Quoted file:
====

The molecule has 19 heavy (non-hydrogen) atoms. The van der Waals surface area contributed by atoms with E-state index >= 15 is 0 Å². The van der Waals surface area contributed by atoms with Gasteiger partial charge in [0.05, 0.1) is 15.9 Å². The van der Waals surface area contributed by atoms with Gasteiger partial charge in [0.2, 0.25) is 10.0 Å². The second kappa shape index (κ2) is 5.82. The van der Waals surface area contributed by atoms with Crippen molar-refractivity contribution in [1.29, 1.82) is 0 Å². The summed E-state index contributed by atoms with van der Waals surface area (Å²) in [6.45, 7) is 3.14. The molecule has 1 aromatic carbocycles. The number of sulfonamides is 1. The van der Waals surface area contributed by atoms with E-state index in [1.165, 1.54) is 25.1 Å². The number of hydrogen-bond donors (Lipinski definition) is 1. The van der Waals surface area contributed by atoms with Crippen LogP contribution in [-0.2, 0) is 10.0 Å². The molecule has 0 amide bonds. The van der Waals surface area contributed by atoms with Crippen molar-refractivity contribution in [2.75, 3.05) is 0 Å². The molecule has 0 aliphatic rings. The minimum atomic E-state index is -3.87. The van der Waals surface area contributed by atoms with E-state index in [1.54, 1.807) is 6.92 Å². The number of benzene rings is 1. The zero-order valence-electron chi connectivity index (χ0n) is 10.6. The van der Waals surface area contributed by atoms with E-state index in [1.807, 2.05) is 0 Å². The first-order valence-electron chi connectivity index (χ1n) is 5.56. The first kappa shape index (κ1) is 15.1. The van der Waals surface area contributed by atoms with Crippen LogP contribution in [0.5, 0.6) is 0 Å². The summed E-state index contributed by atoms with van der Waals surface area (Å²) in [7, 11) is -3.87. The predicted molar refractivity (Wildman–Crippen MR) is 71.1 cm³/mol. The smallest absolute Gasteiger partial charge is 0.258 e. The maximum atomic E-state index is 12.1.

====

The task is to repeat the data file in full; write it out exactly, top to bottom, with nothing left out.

The molecule has 19 heavy (non-hydrogen) atoms. The van der Waals surface area contributed by atoms with E-state index >= 15 is 0 Å². The van der Waals surface area contributed by atoms with Gasteiger partial charge in [0.05, 0.1) is 15.9 Å². The van der Waals surface area contributed by atoms with Gasteiger partial charge in [0.2, 0.25) is 10.0 Å². The second kappa shape index (κ2) is 5.82. The van der Waals surface area contributed by atoms with Crippen molar-refractivity contribution in [1.29, 1.82) is 0 Å². The summed E-state index contributed by atoms with van der Waals surface area (Å²) in [6.45, 7) is 3.14. The molecule has 1 aromatic carbocycles. The number of sulfonamides is 1. The van der Waals surface area contributed by atoms with E-state index in [1.165, 1.54) is 25.1 Å². The number of hydrogen-bond donors (Lipinski definition) is 1. The van der Waals surface area contributed by atoms with Crippen LogP contribution in [-0.2, 0) is 10.0 Å². The molecule has 0 amide bonds. The van der Waals surface area contributed by atoms with Crippen molar-refractivity contribution in [2.75, 3.05) is 0 Å². The molecule has 0 aliphatic rings. The minimum atomic E-state index is -3.87. The van der Waals surface area contributed by atoms with E-state index in [1.54, 1.807) is 6.92 Å². The number of benzene rings is 1. The zero-order valence-electron chi connectivity index (χ0n) is 10.6. The van der Waals surface area contributed by atoms with E-state index in [1.807, 2.05) is 0 Å². The first-order valence-electron chi connectivity index (χ1n) is 5.56. The first kappa shape index (κ1) is 15.1. The van der Waals surface area contributed by atoms with Crippen LogP contribution in [0.5, 0.6) is 0 Å². The summed E-state index contributed by atoms with van der Waals surface area (Å²) in [7, 11) is -3.87. The predicted molar refractivity (Wildman–Crippen MR) is 71.1 cm³/mol. The smallest absolute Gasteiger partial charge is 0.258 e. The maximum atomic E-state index is 12.1.